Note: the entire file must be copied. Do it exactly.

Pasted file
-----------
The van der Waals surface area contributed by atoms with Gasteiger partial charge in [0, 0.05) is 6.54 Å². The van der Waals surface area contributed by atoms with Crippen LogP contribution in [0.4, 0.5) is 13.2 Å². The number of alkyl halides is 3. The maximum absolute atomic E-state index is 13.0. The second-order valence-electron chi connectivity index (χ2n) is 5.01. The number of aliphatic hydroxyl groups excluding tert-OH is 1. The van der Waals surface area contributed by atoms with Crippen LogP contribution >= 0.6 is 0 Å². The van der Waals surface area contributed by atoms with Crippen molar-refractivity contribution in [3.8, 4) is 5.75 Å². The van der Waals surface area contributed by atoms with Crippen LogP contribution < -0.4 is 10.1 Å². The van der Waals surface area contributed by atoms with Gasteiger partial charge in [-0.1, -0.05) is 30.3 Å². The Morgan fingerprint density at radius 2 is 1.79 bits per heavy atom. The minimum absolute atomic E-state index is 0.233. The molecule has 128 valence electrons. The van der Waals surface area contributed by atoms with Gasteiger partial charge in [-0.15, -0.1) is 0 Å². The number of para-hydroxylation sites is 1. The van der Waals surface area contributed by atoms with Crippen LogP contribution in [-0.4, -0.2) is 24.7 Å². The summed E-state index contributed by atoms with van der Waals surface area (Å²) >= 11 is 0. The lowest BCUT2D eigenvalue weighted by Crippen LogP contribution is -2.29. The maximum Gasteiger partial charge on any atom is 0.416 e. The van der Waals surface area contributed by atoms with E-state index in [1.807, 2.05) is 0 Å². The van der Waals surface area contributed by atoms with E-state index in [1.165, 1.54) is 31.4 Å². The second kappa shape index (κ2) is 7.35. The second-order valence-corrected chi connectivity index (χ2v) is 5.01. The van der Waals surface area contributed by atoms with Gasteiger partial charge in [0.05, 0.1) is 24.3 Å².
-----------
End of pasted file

The van der Waals surface area contributed by atoms with Gasteiger partial charge in [0, 0.05) is 6.54 Å². The van der Waals surface area contributed by atoms with Crippen LogP contribution in [0.4, 0.5) is 13.2 Å². The number of alkyl halides is 3. The maximum absolute atomic E-state index is 13.0. The second-order valence-electron chi connectivity index (χ2n) is 5.01. The number of aliphatic hydroxyl groups excluding tert-OH is 1. The van der Waals surface area contributed by atoms with Crippen LogP contribution >= 0.6 is 0 Å². The van der Waals surface area contributed by atoms with Crippen molar-refractivity contribution in [3.8, 4) is 5.75 Å². The van der Waals surface area contributed by atoms with Crippen LogP contribution < -0.4 is 10.1 Å². The van der Waals surface area contributed by atoms with Gasteiger partial charge in [-0.1, -0.05) is 30.3 Å². The Morgan fingerprint density at radius 2 is 1.79 bits per heavy atom. The minimum absolute atomic E-state index is 0.233. The molecule has 128 valence electrons. The van der Waals surface area contributed by atoms with Gasteiger partial charge in [-0.15, -0.1) is 0 Å². The number of para-hydroxylation sites is 1. The van der Waals surface area contributed by atoms with Crippen LogP contribution in [-0.4, -0.2) is 24.7 Å². The summed E-state index contributed by atoms with van der Waals surface area (Å²) >= 11 is 0. The lowest BCUT2D eigenvalue weighted by Crippen LogP contribution is -2.29. The maximum Gasteiger partial charge on any atom is 0.416 e. The van der Waals surface area contributed by atoms with E-state index in [1.807, 2.05) is 0 Å². The van der Waals surface area contributed by atoms with E-state index in [1.165, 1.54) is 31.4 Å². The second kappa shape index (κ2) is 7.35. The second-order valence-corrected chi connectivity index (χ2v) is 5.01. The van der Waals surface area contributed by atoms with Gasteiger partial charge in [0.05, 0.1) is 24.3 Å².